Environment & Ecology• Pollution

Plankton and a Plague of Plastic

By Chris Mohney
Independent researcher, photographer, and filmmaker Richard Kirby speaks for the plankton—the teeming microorganisms that form the foundation of so much of life in the sea. Kirby founded the Secchi Disk Study, an ambitious citizen-science project aimed at gathering reliable data about phytoplankton He says one of the worst threats to plankton is microplastic pollution.

In the Secchi Disk Study, a dinner-plate-sized disk is lowered by rope into the sea. The depth at which it first becomes invisible from the surface provides a measure of the sea’s transparency, and therefore its relative concentration of plankton. Overture spoke to study founder Richard Kirby about his work and the environmental dangers facing plankton in modern times. 

What are some misconceptions about microplastics? 

There are certainly misconceptions about the nature of plastic pollution in the sea. Large plastic items are most visible to people, and most of us will either notice them washed up on beaches when we visit the seaside, or we will read reports of large animals becoming entangled or dying after their guts become choked when they have mistaken floating plastic rubbish for food. While large plastic objects are the most visible to us, it is microplastics, invisible to the naked eye, that are the most common type of plastic in the ocean—which can have the same harmful effects for tiny creatures in the plankton as much larger plastic items have for bigger animals.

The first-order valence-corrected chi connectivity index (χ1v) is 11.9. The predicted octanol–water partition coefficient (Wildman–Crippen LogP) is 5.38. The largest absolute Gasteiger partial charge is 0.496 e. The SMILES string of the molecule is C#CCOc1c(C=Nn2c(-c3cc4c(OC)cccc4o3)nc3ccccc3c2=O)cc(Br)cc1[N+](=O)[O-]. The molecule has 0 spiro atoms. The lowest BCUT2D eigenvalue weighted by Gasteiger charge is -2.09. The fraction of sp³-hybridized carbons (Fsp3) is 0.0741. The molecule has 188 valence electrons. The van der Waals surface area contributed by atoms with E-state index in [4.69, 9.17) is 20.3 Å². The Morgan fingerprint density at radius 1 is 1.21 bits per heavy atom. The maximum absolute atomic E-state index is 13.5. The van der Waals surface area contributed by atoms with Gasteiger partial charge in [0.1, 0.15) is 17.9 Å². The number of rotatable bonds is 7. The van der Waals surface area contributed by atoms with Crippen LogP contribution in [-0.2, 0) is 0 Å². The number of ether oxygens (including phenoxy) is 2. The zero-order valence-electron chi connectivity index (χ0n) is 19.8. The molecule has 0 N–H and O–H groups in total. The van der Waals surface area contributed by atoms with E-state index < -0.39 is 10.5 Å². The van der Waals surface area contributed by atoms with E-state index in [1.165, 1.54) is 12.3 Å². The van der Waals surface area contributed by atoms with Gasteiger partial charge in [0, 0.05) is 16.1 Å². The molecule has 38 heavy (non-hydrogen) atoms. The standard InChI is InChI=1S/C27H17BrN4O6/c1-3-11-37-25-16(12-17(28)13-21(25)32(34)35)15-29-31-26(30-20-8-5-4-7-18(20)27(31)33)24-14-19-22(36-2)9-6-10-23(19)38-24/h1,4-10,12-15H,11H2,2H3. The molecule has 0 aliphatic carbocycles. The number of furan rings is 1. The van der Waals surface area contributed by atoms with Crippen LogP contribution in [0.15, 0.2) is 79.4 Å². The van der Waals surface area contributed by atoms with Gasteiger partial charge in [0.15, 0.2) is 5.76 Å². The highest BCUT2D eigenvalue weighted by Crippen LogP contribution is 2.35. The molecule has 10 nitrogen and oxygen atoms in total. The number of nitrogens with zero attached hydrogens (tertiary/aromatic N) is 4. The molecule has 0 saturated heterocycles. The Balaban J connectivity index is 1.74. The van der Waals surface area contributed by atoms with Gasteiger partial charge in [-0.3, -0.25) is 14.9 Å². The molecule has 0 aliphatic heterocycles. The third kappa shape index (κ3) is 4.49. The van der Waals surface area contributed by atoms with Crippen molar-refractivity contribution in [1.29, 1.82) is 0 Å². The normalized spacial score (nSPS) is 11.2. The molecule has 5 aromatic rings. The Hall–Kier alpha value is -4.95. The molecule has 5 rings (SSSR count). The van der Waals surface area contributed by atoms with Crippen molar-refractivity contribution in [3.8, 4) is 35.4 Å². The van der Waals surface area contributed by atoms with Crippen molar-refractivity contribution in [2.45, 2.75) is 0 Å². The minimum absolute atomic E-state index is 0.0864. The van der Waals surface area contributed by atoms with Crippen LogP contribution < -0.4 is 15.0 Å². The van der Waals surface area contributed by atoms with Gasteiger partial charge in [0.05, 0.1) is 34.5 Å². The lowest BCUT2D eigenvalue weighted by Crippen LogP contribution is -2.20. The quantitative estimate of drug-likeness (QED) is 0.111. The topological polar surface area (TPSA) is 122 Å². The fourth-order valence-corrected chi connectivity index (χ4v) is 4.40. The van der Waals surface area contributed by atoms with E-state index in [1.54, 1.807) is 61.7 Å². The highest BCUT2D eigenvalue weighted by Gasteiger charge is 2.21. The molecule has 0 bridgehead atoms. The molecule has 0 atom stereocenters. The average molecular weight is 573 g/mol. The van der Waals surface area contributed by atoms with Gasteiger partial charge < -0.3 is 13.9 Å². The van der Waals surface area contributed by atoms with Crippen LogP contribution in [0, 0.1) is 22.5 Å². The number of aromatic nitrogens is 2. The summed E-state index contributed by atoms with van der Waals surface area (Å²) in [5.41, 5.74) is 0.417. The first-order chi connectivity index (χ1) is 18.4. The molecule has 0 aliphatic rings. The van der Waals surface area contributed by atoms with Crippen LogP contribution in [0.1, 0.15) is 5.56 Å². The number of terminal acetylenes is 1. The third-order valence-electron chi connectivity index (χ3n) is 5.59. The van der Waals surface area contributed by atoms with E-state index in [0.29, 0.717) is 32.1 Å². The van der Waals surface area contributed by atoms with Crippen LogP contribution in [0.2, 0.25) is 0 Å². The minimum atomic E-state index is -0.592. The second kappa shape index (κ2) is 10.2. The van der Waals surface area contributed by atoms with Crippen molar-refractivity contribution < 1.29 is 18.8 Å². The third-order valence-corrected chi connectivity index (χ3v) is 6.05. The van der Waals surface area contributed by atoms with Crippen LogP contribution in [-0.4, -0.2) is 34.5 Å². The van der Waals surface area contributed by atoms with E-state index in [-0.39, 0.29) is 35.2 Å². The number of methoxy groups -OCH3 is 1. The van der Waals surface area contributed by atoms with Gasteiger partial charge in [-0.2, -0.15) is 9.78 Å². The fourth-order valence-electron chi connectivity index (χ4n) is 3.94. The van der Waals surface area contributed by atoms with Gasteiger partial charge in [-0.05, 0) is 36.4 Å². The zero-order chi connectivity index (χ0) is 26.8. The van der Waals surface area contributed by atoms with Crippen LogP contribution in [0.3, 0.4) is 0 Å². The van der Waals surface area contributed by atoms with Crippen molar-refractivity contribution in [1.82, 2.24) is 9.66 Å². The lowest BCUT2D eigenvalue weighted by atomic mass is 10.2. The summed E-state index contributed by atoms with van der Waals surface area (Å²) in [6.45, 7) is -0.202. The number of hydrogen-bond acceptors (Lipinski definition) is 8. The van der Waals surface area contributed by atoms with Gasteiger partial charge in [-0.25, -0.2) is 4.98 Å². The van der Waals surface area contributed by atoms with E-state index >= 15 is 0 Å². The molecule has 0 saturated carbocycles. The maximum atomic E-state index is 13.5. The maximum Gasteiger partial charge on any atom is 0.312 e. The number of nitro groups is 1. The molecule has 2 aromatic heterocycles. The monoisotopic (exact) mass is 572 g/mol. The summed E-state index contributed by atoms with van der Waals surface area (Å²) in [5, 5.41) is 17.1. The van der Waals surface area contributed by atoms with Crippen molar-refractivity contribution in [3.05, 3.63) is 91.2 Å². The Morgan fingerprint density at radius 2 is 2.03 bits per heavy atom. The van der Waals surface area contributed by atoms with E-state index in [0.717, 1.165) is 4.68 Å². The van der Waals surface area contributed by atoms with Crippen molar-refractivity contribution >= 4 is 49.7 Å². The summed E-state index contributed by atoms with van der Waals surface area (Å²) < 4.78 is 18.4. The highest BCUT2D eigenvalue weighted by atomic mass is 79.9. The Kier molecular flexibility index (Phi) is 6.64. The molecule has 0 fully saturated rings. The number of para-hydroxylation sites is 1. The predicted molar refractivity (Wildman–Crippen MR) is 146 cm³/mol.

What’s the most pressing issue to address? 

In my opinion, the most pressing issue is to reduce our use and discard of plastic. Plastic is a very useful material because of its durability, but it is also this characteristic that makes it persist and become so damaging in the environment. I think that we need to really question what we use plastic for — Are all the uses necessary? — as well as how we recycle or dispose of plastic when products reach the end of their useful lives. 

Why did you start making photos and videos? 

I began to use photography and video in order to engage the public with the plankton. Almost everyone is familiar with fish, and seabirds, and especially “charismatic marine megafauna” such as turtles, seals, dolphins, and whales. But it is the plankton that underpin all life in the sea, and without them, there would be no fish, seabirds, turtles, seals, dolphins, and whales. 

To learn more about the Secchi Disk Study and to volunteer, go to www.secchidisk.org